Conference On SB 100 & California’s Race To A Carbon-Free Grid

California Lawyers Association Environmental Law Section will hold daylong event on March 28th in Downtown Oakland

The California Lawyers Association’s Environmental Law Section is hosting a conference on Thursday, March 28th in Downtown Oakland entitled “SB 100 and the Race to a Carbon Free Grid in California.” It will feature top officials from the Newsom Administration and other energy experts, including an “Energy 101” pre-panel for attorneys new to the field. The event is co-sponsored by Berkeley Law’s Center for Law, Energy and the Environment (CLEE), UCLA School of Law’s Emmett Institute on Climate Change & the Environment, and UC Davis School of Law.

As Legal Planet readers know, SB 100 (de León, 2018) requires California’s grid to be powered 60% by eligible renewable resources by 2030 and carbon-free by 2045. Achieving these ambitious goals will require intensive implementation work by California’s key environmental agencies, utilities, and grid operators, as well as significant stakeholder involvement.

To delve into these issues, the “SB 100” conference will feature top speakers, including:

  • Jared Blumenfeld, Secretary, California Environmental Protection Agency
  • Janea Scott, Vice Chair, California Energy Commission
  • Alice Reynolds, Senior Advisor for Energy, Office of Governor Gavin Newsom
  • Danny Kennedy, Managing Director, California Clean Energy Fund
  • Nancy Sutley, Chief Sustainability and Economic Development Officer, Los Angeles Department of Water and Power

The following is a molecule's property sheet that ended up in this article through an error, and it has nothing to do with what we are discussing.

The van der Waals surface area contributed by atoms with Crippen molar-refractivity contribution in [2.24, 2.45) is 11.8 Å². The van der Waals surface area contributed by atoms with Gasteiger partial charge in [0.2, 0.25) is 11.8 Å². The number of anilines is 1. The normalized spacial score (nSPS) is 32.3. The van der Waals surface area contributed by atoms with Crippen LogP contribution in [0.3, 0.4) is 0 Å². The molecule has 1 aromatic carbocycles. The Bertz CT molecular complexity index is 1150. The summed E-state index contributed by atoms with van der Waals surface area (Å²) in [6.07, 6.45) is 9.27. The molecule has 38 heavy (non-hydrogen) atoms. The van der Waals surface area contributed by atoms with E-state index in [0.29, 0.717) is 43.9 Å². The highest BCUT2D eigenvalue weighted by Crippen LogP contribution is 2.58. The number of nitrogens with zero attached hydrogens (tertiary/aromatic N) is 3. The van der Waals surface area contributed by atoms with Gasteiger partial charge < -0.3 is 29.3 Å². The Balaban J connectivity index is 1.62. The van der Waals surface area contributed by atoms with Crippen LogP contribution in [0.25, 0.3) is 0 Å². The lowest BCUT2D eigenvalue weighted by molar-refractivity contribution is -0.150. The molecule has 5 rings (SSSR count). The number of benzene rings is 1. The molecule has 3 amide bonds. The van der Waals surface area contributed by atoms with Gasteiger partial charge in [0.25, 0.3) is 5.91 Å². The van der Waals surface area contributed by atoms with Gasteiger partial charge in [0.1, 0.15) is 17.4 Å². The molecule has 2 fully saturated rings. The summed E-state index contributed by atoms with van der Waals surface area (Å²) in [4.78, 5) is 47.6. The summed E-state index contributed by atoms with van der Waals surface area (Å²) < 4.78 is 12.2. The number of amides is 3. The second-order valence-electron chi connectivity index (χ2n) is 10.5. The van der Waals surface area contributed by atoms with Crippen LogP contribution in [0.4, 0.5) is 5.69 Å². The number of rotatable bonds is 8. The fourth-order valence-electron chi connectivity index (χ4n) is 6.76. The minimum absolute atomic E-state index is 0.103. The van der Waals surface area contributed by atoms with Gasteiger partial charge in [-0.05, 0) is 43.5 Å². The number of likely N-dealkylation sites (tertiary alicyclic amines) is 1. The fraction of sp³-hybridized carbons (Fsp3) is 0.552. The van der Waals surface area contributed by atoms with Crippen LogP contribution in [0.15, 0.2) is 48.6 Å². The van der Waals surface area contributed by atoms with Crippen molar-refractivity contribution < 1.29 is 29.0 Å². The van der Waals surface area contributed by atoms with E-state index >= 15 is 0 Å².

You can register on-line here and download the full agenda here [PDF]. The event will take place at the State Building in Downtown Oakland, conveniently located near BART. Discounted law student rates are available. Hope to see you there!

Reader Comments

3 Replies to “Conference On SB 100 & California’s Race To A Carbon-Free Grid”

  1. It’s more like a sprint half-way and then a break.

    While SB 100’s stated policy goal is 100% renewable and zero-carbon energy resources for public and local utilities by 2045, it only requires 60% compliance by 2030 . . . and a floor of 60% thereafter:

    “The commission shall establish appropriate three-year compliance periods for all subsequent years that require retail sellers to procure not less than 60 percent of retail sales of electricity products from eligible renewable energy resources.”

    (SB 100 Section 3 amendment to Public Utilities Code Section 399.15(b)(2)(B)).

    A good start. But we also need to get to the finish line.

    1. 60% could very well be an adequate floor for eligible renewables on the grid going forward. Remember: the long-term goal is carbon free power, not 100% renewable power from specific technologies like solar or wind. So that additional increment could be met with a combination of large-scale hydropower, bulk energy storage, and other technologies like certain biogas that gets us to a GHG-free grid.

      1. Is it intended that this 100% renewable be net considering possibilities for negative emissions? Could a natural gas plant be zero carbon if they pay for carbon sequestration elsewhere.

        Also, does fission and fusion count as “carbon free”? (Strictly speaking fast plutonium breeder reactors and thorium cycle reactors are also “renewable” in that they make more fuel than they consume.)

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About Ethan

Ethan Elkind is the Director of the Climate Change and Business Program, with a joint appointment at UC Berkeley School of Law and UCLA School of Law. In this capacity, h…

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